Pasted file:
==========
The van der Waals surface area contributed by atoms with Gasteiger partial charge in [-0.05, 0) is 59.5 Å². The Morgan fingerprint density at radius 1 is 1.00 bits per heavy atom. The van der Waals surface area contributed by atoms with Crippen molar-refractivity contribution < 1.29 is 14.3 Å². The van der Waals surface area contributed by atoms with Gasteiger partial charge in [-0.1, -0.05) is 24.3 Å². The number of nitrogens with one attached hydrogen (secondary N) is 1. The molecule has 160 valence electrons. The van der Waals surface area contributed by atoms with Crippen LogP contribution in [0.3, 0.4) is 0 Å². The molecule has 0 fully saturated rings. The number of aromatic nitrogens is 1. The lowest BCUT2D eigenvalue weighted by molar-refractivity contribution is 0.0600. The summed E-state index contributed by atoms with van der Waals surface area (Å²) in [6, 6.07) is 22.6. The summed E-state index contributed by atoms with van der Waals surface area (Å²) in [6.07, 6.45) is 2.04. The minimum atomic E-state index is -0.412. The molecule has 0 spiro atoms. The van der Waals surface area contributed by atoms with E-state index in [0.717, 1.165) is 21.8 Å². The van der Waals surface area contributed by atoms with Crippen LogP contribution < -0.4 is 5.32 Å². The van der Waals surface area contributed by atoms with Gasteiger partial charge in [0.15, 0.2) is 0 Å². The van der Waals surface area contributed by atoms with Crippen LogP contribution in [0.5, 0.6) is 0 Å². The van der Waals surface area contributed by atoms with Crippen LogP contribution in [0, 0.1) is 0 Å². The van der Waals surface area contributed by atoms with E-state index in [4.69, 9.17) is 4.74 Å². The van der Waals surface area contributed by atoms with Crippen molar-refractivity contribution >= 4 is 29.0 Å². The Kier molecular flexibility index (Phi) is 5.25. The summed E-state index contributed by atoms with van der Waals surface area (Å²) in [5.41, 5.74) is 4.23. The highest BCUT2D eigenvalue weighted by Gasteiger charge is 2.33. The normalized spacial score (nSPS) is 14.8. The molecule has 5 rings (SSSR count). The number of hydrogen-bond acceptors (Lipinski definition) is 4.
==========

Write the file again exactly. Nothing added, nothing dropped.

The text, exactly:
The van der Waals surface area contributed by atoms with Gasteiger partial charge in [-0.05, 0) is 59.5 Å². The Morgan fingerprint density at radius 1 is 1.00 bits per heavy atom. The van der Waals surface area contributed by atoms with Crippen molar-refractivity contribution < 1.29 is 14.3 Å². The van der Waals surface area contributed by atoms with Gasteiger partial charge in [-0.1, -0.05) is 24.3 Å². The number of nitrogens with one attached hydrogen (secondary N) is 1. The molecule has 160 valence electrons. The van der Waals surface area contributed by atoms with Crippen LogP contribution in [0.3, 0.4) is 0 Å². The molecule has 0 fully saturated rings. The number of aromatic nitrogens is 1. The lowest BCUT2D eigenvalue weighted by molar-refractivity contribution is 0.0600. The summed E-state index contributed by atoms with van der Waals surface area (Å²) in [6, 6.07) is 22.6. The summed E-state index contributed by atoms with van der Waals surface area (Å²) in [6.07, 6.45) is 2.04. The minimum atomic E-state index is -0.412. The molecule has 0 spiro atoms. The van der Waals surface area contributed by atoms with E-state index in [0.717, 1.165) is 21.8 Å². The van der Waals surface area contributed by atoms with Crippen LogP contribution < -0.4 is 5.32 Å². The van der Waals surface area contributed by atoms with Gasteiger partial charge in [0.15, 0.2) is 0 Å². The van der Waals surface area contributed by atoms with Crippen LogP contribution in [0.5, 0.6) is 0 Å². The van der Waals surface area contributed by atoms with Crippen LogP contribution in [0, 0.1) is 0 Å². The van der Waals surface area contributed by atoms with E-state index in [4.69, 9.17) is 4.74 Å². The van der Waals surface area contributed by atoms with Crippen molar-refractivity contribution >= 4 is 29.0 Å². The Kier molecular flexibility index (Phi) is 5.25. The summed E-state index contributed by atoms with van der Waals surface area (Å²) in [5.41, 5.74) is 4.23. The highest BCUT2D eigenvalue weighted by Gasteiger charge is 2.33. The normalized spacial score (nSPS) is 14.8. The molecule has 5 rings (SSSR count). The number of hydrogen-bond acceptors (Lipinski definition) is 4.